Sheriff hopes charges against inmates sends message

By Kathy Helms-Hughes

STAR STAFF

   As a result of the Sept. 5 vandalism and flooding incident at Carter County Jail, six inmates will now face felony vandalism charges. Carter County Sheriff John Henson said he is "not going to put up with some childish, stupid behavior" and hopes the charges will send a message to inmates.
   "They're going to learn one thing here: We're not going to tolerate it and they might as well settle down and pull their time. They feel like if they go up there and raise a big ruckus, they'll get what they want. But that ain't the way it's going to work," he said. "They haven't had any benefits since this happened and I'll decide when they do get them back."
   Tony Reed Hildebrand, 26, 608 Trudy St., John P. Logan, 26, 1300 Bluefield Ave., Jose Luis Gonzalez Cruz, 29, China Grove, N.C., Kyle Edward Brooks, 40, 164 Swimming Pool Road, Hampton, Willie Joe Whitson, 24, 6405 Elm St., Erwin, and Timothy Lee Blackwell, 31, P.O. Box 9, Roan Mountain, all face charges of vandalism over $5,000. Cruz has a hearing set for Oct. 9, while the remaining cases are set for Oct. 16 -- all in General Sessions Court.
   According to the complaint, on the night of Sept. 5, Deputy Brad Proffitt, a jailer at the facility, was asked to come back to C-Block around 11:40 p.m. by Deputy Janice Mitchell. When Proffitt arrived, jailers found the doors to B and C blocks had been tied shut from the inside and that the large day windows had been covered by inmates with messages saying, "We want our cigarettes and coffee back."
   After cutting the blankets which inmates had used to secure the doors, it was discovered that inmates were flooding the blocks. The chain of command was notified and water to the cellblocks turned off.
   Around 2 a.m., jailers heard glass shatter and found that inmates had broken out the dayroom windows in B and C blocks. Work gang inmates who were mopping water in the hallway were told to return to their cells and the area was secured by locking the hallway door to prevent an escape.
   Elizabethton City Police were called to secure the outside perimeter of the jail around 3:40 a.m., and Carter County's S.W.A.T. team was dispatched to the jail to quell the disturbance. S.W.A.T. secured the inmates and transported them to the detox cell for holding.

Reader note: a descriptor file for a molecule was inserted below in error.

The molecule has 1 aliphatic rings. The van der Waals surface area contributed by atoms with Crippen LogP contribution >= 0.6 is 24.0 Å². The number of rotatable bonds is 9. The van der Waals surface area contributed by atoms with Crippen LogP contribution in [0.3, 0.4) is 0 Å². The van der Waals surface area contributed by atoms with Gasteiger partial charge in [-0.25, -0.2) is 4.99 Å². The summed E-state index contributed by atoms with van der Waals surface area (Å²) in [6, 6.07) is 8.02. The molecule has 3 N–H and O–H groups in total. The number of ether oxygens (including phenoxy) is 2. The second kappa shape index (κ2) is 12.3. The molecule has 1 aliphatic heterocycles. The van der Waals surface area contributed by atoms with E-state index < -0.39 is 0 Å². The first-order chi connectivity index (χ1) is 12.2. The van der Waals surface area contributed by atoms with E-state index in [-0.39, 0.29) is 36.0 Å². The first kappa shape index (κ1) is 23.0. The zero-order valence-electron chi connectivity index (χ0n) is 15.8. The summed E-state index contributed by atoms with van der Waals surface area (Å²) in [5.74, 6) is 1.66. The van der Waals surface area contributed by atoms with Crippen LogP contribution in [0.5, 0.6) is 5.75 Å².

Extensive water damage was done to the sheriff's office, the jail kitchen and General Sessions courtroom.
   Henson said that after investigation it was determined that six of the inmates were "ringleaders" in the incident. Charges were levied against those six and one or two others could be charged, he said.
   "They're the ones that started the incident and got everything going. The other inmates were just there because they had to be there. They didn't actually take any part in the vandalism and flooding," the sheriff said.
   Henson said the inmates should realize they're in jail to pull their time and the smart thing to do is to pull it the easiest way they can.
   "If they go up there and go to breaking and tearing up light fixtures and jerking the vents out of the ceiling, then they know they're going to get punished.
   "Why not make the best out of it? Anybody with any common sense would make the best out of a bad situation," Henson said. "These people are not in here for just talking out of turn in Sunday school or getting up out of their seats in school. They're inmates. And as long as you've got inmates, from time to time you're going to have problems."
   The sheriff instituted a "no smoking" policy at the jail more than a year ago after an inmate set fire to his mattress and forced an evacuation. The ban on coffee purchases was instituted because inmates made "stingers" to heat the water, or removed light fixtures and created a fire hazard by placing containers near the source to absorb the heat.
   The sheriff has no plans to reverse those decisions.
   "When I make a decision, that decision is going to stay in effect. I don't make decisions that I take back," he said.
   A cashless commissary is in the jail's future and the sheriff said instituting that measure "will be better for the inmates, it will be better for the jailers that work here, and I know for a fact it will be a whole lot safer. Safety is our main concern here -- the safety and well-being of the employees and the inmates."
   As with any decision that affects the jail, Henson said, "Some of the inmates are going to be against it, and some are going to be for it. That's the way it's always been; that's the way it always will be. Everybody's not going to be happy with the decisions I make. But you've got to do what's best for the citizens and taxpayers of this county and save them as much money as possible. That's exactly what I'm doing, and that's exactly what I'm going to do.
   "The inmates are just going to have to learn that there are rules and regulations that they're going to have to go by. They think they're the overseer, but they're not," he said.
   There are plans to clean up the jail, according to the sheriff, and the Carter County Commission "is going to look at the water situation and the drain system and we'll probably be getting that fixed."
   Many of the problems could have been prevented through changes in design when the jail was built. However, because they were not, Henson inherited a host of problems when he became sheriff, and as of late, those problems have prompted cries for a new jail.
   "I know we need a new jail; everybody knows we need a new jail -- but we cannot afford a new jail right now, so we're just going to have to make do with what we've got to do with until we can do better," he said. "The people of this county cannot afford another tax increase to build a new facility."